American Sign Language and Braille
Sign language for the deaf was first systematized in France during the 18th century by Abbot Charles-Michel l'Epée. French Sign Language (FSL) was brought to the United States in 1816 by Thomas Gallaudet, founder of the American School for the Deaf in Hartford, Conn. He developed American Sign Language (ASL), a language of gestures and hand symbols that express words and concepts.
In many respects, sign language is just like any spoken language, with a rich vocabulary and a highly organized, rule-governed grammar. But in sign language, information is processed through the eyes rather than the ears. Thus, facial expression and body movement play an important part in conveying information.
In spoken language, the relationship between most words and the objects and concepts they represent is arbitrary—there is nothing about the word “tree” that actually suggests a tree, either in the way it is spelled or pronounced. In the same way, in sign language most signs do not suggest, or imitate, the thing or idea they represent, and must be learned. Sign language may be acquired naturally as a child's first language, or it may be learned through study and practice.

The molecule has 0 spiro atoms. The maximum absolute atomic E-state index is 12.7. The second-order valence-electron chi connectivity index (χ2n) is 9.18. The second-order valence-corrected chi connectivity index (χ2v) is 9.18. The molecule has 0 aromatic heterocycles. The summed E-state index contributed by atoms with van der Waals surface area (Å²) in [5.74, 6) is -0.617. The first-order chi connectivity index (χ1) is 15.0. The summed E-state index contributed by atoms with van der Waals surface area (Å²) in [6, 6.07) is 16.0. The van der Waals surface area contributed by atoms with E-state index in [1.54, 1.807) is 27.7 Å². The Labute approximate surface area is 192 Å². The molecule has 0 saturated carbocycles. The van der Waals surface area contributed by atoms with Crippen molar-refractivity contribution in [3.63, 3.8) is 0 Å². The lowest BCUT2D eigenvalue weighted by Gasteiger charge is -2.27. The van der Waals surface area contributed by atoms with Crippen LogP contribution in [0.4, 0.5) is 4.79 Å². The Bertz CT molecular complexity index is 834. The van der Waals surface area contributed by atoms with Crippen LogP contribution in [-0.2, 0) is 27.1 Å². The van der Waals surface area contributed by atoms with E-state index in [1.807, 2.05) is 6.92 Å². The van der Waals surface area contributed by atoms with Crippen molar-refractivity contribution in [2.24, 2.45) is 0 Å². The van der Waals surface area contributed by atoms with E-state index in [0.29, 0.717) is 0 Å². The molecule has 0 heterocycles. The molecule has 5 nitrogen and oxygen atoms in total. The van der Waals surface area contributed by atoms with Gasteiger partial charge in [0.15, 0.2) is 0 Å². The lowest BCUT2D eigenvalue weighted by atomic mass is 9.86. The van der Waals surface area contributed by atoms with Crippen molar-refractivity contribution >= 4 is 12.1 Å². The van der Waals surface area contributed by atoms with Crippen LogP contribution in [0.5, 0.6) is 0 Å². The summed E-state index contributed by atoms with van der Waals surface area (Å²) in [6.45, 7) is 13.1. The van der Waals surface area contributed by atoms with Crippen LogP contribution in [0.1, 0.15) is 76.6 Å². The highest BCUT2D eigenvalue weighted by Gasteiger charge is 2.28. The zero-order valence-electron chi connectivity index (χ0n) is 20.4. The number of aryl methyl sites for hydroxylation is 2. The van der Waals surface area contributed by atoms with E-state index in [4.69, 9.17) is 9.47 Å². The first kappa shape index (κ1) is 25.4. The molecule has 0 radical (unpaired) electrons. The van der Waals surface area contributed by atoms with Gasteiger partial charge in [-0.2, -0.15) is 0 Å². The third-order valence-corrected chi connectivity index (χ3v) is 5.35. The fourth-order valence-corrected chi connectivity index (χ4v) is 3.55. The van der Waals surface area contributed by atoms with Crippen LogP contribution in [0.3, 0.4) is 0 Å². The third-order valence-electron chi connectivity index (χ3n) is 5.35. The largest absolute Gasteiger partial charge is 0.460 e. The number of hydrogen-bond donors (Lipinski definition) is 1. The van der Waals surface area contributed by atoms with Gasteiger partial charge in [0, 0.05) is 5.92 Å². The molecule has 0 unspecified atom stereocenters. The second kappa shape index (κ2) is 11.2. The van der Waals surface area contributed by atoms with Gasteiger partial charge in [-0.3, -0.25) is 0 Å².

Sign language shares other similarities with spoken languages. Like any living language, ASL grows and changes over time to accommodate native users' needs. ASL also has regional varieties, equivalent to spoken accents, with different signs being used in different parts of the country.
American Manual Alphabet
Along with sign language and lip reading, many deaf people also communicate with the manual alphabet, which uses finger positions that correspond to the letters of the alphabet to spell out words and names.
Braille is a system of printing and writing for the blind created in 1824 by Louis Braille (1809–1852), a French inventor who went blind from an accident when he was three. Each character in Braille is made up of an arrangement of one-to-six raised points used in 63 possible combinations. Braille is read by passing the fingers over the raised characters. A universal Braille code for English-speaking countries was adopted in 1932.